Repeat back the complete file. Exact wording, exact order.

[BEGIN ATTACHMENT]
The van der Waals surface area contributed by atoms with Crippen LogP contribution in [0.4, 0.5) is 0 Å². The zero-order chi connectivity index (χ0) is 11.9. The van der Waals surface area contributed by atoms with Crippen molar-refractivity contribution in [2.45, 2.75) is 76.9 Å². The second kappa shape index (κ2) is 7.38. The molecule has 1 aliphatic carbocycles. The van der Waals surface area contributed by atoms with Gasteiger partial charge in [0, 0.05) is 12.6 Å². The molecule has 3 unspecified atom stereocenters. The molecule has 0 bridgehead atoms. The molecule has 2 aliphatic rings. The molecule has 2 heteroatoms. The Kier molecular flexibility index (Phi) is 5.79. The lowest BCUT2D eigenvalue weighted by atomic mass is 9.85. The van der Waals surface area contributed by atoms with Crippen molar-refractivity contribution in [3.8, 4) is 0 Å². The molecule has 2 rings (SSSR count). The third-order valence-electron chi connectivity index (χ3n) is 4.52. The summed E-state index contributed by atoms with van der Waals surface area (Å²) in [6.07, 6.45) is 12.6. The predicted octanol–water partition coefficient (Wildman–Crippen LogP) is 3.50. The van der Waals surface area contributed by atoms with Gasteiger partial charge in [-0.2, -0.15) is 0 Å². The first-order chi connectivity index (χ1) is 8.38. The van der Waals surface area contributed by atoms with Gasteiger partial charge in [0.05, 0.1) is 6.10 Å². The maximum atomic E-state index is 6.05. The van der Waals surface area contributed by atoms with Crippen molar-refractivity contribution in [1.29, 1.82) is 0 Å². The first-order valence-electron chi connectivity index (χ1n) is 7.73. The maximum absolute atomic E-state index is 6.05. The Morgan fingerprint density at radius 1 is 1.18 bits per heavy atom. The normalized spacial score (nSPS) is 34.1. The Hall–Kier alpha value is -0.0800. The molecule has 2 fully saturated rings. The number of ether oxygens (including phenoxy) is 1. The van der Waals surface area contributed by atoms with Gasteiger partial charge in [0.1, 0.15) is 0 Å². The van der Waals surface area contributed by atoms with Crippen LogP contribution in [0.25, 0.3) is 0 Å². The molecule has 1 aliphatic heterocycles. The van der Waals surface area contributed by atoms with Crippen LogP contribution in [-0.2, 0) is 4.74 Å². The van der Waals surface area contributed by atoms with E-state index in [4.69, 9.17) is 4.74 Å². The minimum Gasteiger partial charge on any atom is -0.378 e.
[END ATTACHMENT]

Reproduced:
The van der Waals surface area contributed by atoms with Crippen LogP contribution in [0.4, 0.5) is 0 Å². The zero-order chi connectivity index (χ0) is 11.9. The van der Waals surface area contributed by atoms with Crippen molar-refractivity contribution in [2.45, 2.75) is 76.9 Å². The second kappa shape index (κ2) is 7.38. The molecule has 1 aliphatic carbocycles. The van der Waals surface area contributed by atoms with Gasteiger partial charge in [0, 0.05) is 12.6 Å². The molecule has 3 unspecified atom stereocenters. The molecule has 0 bridgehead atoms. The molecule has 2 aliphatic rings. The molecule has 2 heteroatoms. The Kier molecular flexibility index (Phi) is 5.79. The lowest BCUT2D eigenvalue weighted by atomic mass is 9.85. The van der Waals surface area contributed by atoms with Crippen molar-refractivity contribution in [3.8, 4) is 0 Å². The molecule has 2 rings (SSSR count). The third-order valence-electron chi connectivity index (χ3n) is 4.52. The summed E-state index contributed by atoms with van der Waals surface area (Å²) in [6.07, 6.45) is 12.6. The predicted octanol–water partition coefficient (Wildman–Crippen LogP) is 3.50. The van der Waals surface area contributed by atoms with Gasteiger partial charge in [-0.2, -0.15) is 0 Å². The first-order chi connectivity index (χ1) is 8.38. The van der Waals surface area contributed by atoms with Gasteiger partial charge in [0.05, 0.1) is 6.10 Å². The maximum atomic E-state index is 6.05. The van der Waals surface area contributed by atoms with Crippen molar-refractivity contribution in [1.29, 1.82) is 0 Å². The first-order valence-electron chi connectivity index (χ1n) is 7.73. The maximum absolute atomic E-state index is 6.05. The Morgan fingerprint density at radius 1 is 1.18 bits per heavy atom. The normalized spacial score (nSPS) is 34.1. The Hall–Kier alpha value is -0.0800. The molecule has 2 fully saturated rings. The number of ether oxygens (including phenoxy) is 1. The van der Waals surface area contributed by atoms with Gasteiger partial charge in [0.1, 0.15) is 0 Å². The van der Waals surface area contributed by atoms with Crippen LogP contribution in [0.25, 0.3) is 0 Å². The molecule has 1 aliphatic heterocycles. The van der Waals surface area contributed by atoms with Crippen LogP contribution in [-0.2, 0) is 4.74 Å². The van der Waals surface area contributed by atoms with E-state index in [4.69, 9.17) is 4.74 Å². The minimum Gasteiger partial charge on any atom is -0.378 e.